The vibrant month of September is packed with many marathons including the 2017 Boston 5K Summer Series on September 21st, the Freedom Trail Run on September 22nd-24th, the Blue Cross Blue Shield of MA Island Run on September 23rd. This offers a great opportunity for Boston teens to put their interest in running toward a good cause.
There are many different types of runners. Some run competitively, while others run for fun, exercise, or a way to de-stress. Running has no boundaries. Despite the differences, all runners share one thing in common: their passion and enthusiasm.
You don’t have to be fast or have a reason to run competitively or casually because through practice, you’ll get better. Ebony Smith, a sophomore at Excel Academy Charter High School, reflected on her decision to become a runner. “I became a runner because when I was younger, I always wanted to race my sisters and cousins.”
Julie Biegner, an avid runner, says she has loved running for as long as she could remember. “It probably started when I was around six and it just became a part of my life.”
There are many different ways to start running competitively. You can join your school’s track team, join a fitness or athletic center at any gym, or go to a track field at a park.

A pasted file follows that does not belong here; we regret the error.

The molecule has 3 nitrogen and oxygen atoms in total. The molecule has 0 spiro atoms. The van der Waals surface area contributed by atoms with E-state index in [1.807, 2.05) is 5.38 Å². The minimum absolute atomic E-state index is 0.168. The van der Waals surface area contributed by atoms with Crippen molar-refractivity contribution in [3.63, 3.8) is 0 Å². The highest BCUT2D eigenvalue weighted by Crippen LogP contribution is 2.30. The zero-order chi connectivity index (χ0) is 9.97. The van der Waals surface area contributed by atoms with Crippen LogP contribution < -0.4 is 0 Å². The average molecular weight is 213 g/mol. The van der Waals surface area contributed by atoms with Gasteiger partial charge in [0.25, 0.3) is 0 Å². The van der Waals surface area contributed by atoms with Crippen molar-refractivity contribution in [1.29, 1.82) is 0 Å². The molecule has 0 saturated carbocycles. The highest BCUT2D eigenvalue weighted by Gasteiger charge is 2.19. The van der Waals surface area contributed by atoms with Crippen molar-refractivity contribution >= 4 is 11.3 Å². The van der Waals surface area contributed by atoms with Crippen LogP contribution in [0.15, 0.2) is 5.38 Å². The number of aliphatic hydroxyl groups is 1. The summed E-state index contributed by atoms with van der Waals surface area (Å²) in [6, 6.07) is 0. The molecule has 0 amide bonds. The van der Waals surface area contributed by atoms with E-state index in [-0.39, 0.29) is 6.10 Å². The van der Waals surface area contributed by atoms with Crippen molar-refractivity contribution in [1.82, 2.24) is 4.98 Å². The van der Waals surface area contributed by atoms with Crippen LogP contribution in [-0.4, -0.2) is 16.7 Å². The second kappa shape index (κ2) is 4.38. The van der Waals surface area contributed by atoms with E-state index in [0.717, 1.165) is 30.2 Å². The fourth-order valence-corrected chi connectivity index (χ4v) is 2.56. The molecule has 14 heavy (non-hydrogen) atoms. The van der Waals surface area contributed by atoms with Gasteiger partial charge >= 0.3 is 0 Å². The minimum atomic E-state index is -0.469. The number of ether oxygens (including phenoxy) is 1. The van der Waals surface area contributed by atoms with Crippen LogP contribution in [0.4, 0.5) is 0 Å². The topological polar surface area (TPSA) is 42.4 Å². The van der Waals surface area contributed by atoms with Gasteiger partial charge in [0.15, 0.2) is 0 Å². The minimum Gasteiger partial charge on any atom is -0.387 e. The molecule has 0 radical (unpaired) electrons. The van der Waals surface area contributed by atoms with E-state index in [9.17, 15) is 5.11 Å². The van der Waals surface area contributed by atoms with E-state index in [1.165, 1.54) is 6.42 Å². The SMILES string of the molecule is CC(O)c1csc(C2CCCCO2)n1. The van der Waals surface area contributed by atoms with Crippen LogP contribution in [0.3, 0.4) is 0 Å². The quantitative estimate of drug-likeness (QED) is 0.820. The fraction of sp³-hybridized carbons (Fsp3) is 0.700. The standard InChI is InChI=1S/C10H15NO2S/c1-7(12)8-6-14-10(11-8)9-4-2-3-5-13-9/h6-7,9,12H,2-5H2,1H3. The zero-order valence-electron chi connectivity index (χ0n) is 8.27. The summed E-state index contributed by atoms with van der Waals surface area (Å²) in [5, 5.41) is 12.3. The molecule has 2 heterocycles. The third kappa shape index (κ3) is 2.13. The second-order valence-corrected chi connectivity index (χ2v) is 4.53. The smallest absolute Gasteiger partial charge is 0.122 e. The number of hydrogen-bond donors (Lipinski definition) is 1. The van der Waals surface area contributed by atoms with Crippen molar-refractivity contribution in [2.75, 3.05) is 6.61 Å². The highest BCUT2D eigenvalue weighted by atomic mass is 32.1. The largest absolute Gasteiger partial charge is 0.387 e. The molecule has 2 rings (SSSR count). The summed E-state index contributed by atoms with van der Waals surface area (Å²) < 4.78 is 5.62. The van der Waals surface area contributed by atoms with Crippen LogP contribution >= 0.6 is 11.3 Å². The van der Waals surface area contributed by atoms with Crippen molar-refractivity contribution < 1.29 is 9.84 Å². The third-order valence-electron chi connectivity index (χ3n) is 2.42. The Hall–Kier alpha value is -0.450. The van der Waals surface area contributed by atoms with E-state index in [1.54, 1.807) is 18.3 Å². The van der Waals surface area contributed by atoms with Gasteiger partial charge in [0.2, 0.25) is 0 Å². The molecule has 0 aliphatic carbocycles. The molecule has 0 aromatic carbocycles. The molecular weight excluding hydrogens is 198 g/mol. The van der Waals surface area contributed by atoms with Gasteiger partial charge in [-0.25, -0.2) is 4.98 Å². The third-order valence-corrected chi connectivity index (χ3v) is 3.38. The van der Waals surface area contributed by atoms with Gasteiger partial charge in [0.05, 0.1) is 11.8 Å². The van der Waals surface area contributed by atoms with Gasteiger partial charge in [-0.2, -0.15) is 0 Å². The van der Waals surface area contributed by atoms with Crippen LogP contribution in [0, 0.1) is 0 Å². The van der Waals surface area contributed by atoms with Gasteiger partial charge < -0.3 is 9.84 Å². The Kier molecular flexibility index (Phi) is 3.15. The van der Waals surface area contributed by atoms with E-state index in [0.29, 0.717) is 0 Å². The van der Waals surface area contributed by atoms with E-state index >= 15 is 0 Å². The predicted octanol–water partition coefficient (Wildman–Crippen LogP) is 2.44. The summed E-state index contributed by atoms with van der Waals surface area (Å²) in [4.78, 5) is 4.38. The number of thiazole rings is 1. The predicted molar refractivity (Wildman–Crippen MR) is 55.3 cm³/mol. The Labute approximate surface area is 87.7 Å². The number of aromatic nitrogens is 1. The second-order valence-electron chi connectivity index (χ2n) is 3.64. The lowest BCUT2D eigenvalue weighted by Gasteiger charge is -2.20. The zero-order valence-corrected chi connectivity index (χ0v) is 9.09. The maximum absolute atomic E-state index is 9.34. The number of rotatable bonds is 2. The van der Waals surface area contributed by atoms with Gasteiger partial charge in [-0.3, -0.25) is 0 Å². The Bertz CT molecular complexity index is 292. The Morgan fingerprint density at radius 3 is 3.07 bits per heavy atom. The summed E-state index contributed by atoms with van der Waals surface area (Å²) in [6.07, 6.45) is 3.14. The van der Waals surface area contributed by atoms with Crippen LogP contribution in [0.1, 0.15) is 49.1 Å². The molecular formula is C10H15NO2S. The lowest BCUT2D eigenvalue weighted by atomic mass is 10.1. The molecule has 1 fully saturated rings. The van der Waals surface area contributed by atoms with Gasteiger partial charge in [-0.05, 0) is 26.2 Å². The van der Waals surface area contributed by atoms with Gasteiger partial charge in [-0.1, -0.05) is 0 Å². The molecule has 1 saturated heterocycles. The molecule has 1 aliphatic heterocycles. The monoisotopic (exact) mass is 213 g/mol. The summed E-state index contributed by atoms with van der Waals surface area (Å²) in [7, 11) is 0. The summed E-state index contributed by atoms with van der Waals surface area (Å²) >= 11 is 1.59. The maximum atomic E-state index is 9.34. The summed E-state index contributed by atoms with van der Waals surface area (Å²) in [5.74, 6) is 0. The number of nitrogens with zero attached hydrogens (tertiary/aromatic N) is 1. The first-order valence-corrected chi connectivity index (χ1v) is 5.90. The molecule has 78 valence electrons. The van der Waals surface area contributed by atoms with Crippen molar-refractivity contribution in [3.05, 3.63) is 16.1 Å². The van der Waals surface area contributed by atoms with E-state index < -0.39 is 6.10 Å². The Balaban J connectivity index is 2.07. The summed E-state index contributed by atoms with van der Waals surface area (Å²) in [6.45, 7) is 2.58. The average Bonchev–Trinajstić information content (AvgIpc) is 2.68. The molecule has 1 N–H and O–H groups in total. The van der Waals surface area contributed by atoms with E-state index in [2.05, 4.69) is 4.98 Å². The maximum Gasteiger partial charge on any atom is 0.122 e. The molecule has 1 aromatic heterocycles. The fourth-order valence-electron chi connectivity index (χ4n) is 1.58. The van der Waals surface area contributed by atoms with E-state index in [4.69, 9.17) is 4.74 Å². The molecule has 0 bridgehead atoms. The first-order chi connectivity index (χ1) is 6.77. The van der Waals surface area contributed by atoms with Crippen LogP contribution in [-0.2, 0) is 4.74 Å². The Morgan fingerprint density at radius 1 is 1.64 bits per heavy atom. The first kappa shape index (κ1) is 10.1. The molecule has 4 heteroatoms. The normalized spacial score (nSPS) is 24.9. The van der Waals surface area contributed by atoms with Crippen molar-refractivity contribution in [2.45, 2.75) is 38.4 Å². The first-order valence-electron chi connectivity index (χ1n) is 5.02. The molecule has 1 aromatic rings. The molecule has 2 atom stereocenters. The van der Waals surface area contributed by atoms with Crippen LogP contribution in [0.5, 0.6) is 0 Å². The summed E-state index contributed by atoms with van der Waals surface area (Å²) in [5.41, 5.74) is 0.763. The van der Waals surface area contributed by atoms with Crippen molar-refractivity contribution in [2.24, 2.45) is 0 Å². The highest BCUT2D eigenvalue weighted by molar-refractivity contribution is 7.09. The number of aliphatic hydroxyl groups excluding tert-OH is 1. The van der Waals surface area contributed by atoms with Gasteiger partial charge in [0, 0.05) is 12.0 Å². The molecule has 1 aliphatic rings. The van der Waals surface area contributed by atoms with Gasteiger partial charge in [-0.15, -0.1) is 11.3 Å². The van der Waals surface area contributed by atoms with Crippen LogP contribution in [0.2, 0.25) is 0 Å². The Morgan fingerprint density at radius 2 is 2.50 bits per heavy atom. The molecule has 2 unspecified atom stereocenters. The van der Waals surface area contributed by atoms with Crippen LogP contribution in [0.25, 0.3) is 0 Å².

Biegner switched to running as a form of training instead when she got older. “When I was around 16, I joined my high school track team. That changed the way I ran with more of a purpose, to build speed and endurance as opposed to just running for fun and for exercise.”
Smith started running competitively in the 7th grade when she decided she wanted to improve. “Running is special to me because it is one of the only few sports in which a ball, stick, hoop, or net is not required. It is purely up to my stamina.”
People run for their own purpose and satisfaction. Biegner says “Running is something that I can call my own, that I do just for me. Anytime I’ve faced a big decision or had uncertainties in my life, running has been a way for me to put it aside for a bit.”
Running casually and competitively differs because running a marathon, for example, requires greater stamina and endurance. Beigner says preparing for a marathon builds discipline and consistency. Smith would love to run in a marathon in the future. “After a marathon, I would want to feel like I improved the world or worked for a good cause.”
As someone who has run the Los Angeles Marathon in 2006 and the Boston Marathon in 2012, Biegner recommends that teens who want to run start by running around their neighborhood. “As a beginner, don’t worry so much about speed or distance, just get a taste for how your body feels when you’re running, and how you feel after.” Depending on your area, it could be challenging to find places to run, but Biegner recommends to run are along the Charles, a reservoir, or along a beach. “A good running location is anywhere you don’t have to worry about cars or traffic lights.”
Checking out some training programs and plans online allows for teens to develop ways to be successful for a marathon; including healthy diets, sleeping, and strength building. “The cool thing about running is that you can do it anywhere, anytime,” said Biegner. “You don’t need any special equipment. Just some shoes and maybe a good music playlist.”